"You can clearly see that while all these monitors claim to be 1920x1080 monitors, they each support a different version of 1920x1080. It is also clear that describing active pixels alone is not specific enough to define a resolution. Display manufacturers have taken to producing non-standard displays, because the specific timings are completely described in the EDID of the monitors they build. When a computer is connected directly to any of these monitors, the mode line is read by the PC and automatically the PC modifies its output to comply properly with that display."

Now with the edid file I can get my VGA to HDMI adapter to work with full 1920x1080 resolution automatically or using the "Mode 0" modeline from the edid file I can get xrandr to work. The VGA to HDMI output really looks good on the tv.

Friday, July 19, 2019

Non blocking reads in lua

So I wanted to try reading some midi data from my keyboard with lua and ubuntu. I installed lua 5.3 and lua posix with "sudo apt install lua5.3 lua-posix"

Then I plugged in my M-Audio Keyrig 49 to the usb and tested it with "aseqdump -l" to list the midi devices then "aseqdump -p 24:0" since it came up on port 24:0.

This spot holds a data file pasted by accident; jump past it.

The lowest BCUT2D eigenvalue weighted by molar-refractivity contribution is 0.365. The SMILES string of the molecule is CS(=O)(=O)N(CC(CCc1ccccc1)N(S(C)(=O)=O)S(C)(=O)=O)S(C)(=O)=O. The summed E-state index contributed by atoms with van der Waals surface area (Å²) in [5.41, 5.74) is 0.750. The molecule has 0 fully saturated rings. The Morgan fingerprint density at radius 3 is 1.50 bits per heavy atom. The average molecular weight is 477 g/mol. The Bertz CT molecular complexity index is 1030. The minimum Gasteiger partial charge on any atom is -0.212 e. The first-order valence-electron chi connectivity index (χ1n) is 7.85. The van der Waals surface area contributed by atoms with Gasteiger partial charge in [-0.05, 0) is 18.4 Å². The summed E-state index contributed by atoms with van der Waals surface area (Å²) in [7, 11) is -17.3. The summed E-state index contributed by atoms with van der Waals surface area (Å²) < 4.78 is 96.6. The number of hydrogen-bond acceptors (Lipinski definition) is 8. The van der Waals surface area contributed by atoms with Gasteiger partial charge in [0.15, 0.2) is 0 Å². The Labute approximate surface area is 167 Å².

Ok, so now for the lua (something quick and hacky to test it):

The keyrig will generate 0x90 key on and always 3 bytes for each midi message (0x90 status, then pitch, the velocity) so that makes it really easy.

and some sample output:



Saturday, May 4, 2019

MTU 80 Column 3d hat

I remember this program that I typed in from a magazine years ago that would draw a neat 3d function. So let's see if we can find it:
Atari 8-bit "Archimedes Spiral" demo - FOUND!

I searched google for:
mtu commodore pet graphics "high-resolution"
which led me to an ebay ad and if you look closely it says "May 1981" so let's see what we can find for ads for MTU in may 1981.

Micro, the 6502 magazine, may 1981 page

I found the original source for the ebay ad picture:

And another page that mentions the MTU ad and rewriting it in 68000